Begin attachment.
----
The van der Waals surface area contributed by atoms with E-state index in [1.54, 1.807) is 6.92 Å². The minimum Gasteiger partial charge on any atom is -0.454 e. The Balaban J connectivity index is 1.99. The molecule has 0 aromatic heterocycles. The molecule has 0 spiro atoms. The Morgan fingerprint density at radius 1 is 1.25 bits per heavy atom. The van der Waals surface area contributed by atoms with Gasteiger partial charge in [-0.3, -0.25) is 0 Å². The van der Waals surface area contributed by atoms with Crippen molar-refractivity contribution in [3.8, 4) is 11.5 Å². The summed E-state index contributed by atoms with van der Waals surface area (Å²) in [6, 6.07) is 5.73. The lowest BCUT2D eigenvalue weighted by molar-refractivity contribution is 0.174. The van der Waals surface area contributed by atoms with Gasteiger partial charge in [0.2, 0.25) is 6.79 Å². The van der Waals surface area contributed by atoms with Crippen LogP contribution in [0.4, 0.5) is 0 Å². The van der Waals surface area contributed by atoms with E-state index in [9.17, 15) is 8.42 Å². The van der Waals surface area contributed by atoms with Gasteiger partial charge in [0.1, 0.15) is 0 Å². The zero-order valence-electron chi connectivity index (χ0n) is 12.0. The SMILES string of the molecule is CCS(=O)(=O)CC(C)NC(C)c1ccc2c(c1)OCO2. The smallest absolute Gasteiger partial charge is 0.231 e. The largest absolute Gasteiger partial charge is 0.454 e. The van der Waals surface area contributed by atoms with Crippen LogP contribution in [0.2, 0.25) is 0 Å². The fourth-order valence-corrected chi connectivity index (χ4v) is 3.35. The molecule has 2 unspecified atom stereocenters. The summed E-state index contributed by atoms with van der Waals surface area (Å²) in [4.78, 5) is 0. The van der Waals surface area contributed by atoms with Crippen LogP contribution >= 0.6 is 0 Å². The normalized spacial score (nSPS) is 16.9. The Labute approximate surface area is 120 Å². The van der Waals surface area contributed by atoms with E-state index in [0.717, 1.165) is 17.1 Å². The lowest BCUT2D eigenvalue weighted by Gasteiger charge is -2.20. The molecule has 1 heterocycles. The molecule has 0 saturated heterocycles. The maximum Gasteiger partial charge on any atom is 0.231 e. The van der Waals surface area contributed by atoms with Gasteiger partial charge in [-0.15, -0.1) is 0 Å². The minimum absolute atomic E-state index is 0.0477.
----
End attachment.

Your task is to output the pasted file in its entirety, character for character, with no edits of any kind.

The van der Waals surface area contributed by atoms with E-state index in [1.54, 1.807) is 6.92 Å². The minimum Gasteiger partial charge on any atom is -0.454 e. The Balaban J connectivity index is 1.99. The molecule has 0 aromatic heterocycles. The molecule has 0 spiro atoms. The Morgan fingerprint density at radius 1 is 1.25 bits per heavy atom. The van der Waals surface area contributed by atoms with Gasteiger partial charge in [-0.3, -0.25) is 0 Å². The van der Waals surface area contributed by atoms with Crippen molar-refractivity contribution in [3.8, 4) is 11.5 Å². The summed E-state index contributed by atoms with van der Waals surface area (Å²) in [6, 6.07) is 5.73. The lowest BCUT2D eigenvalue weighted by molar-refractivity contribution is 0.174. The van der Waals surface area contributed by atoms with Gasteiger partial charge in [0.2, 0.25) is 6.79 Å². The van der Waals surface area contributed by atoms with Crippen LogP contribution in [0.4, 0.5) is 0 Å². The van der Waals surface area contributed by atoms with E-state index in [9.17, 15) is 8.42 Å². The van der Waals surface area contributed by atoms with Gasteiger partial charge in [0.1, 0.15) is 0 Å². The zero-order valence-electron chi connectivity index (χ0n) is 12.0. The SMILES string of the molecule is CCS(=O)(=O)CC(C)NC(C)c1ccc2c(c1)OCO2. The smallest absolute Gasteiger partial charge is 0.231 e. The largest absolute Gasteiger partial charge is 0.454 e. The van der Waals surface area contributed by atoms with Crippen LogP contribution in [0.2, 0.25) is 0 Å². The fourth-order valence-corrected chi connectivity index (χ4v) is 3.35. The molecule has 2 unspecified atom stereocenters. The summed E-state index contributed by atoms with van der Waals surface area (Å²) in [4.78, 5) is 0. The van der Waals surface area contributed by atoms with Crippen LogP contribution >= 0.6 is 0 Å². The normalized spacial score (nSPS) is 16.9. The Labute approximate surface area is 120 Å². The van der Waals surface area contributed by atoms with E-state index in [0.717, 1.165) is 17.1 Å². The lowest BCUT2D eigenvalue weighted by Gasteiger charge is -2.20. The molecule has 1 heterocycles. The molecule has 0 saturated heterocycles. The maximum Gasteiger partial charge on any atom is 0.231 e. The van der Waals surface area contributed by atoms with Gasteiger partial charge in [-0.15, -0.1) is 0 Å². The minimum absolute atomic E-state index is 0.0477.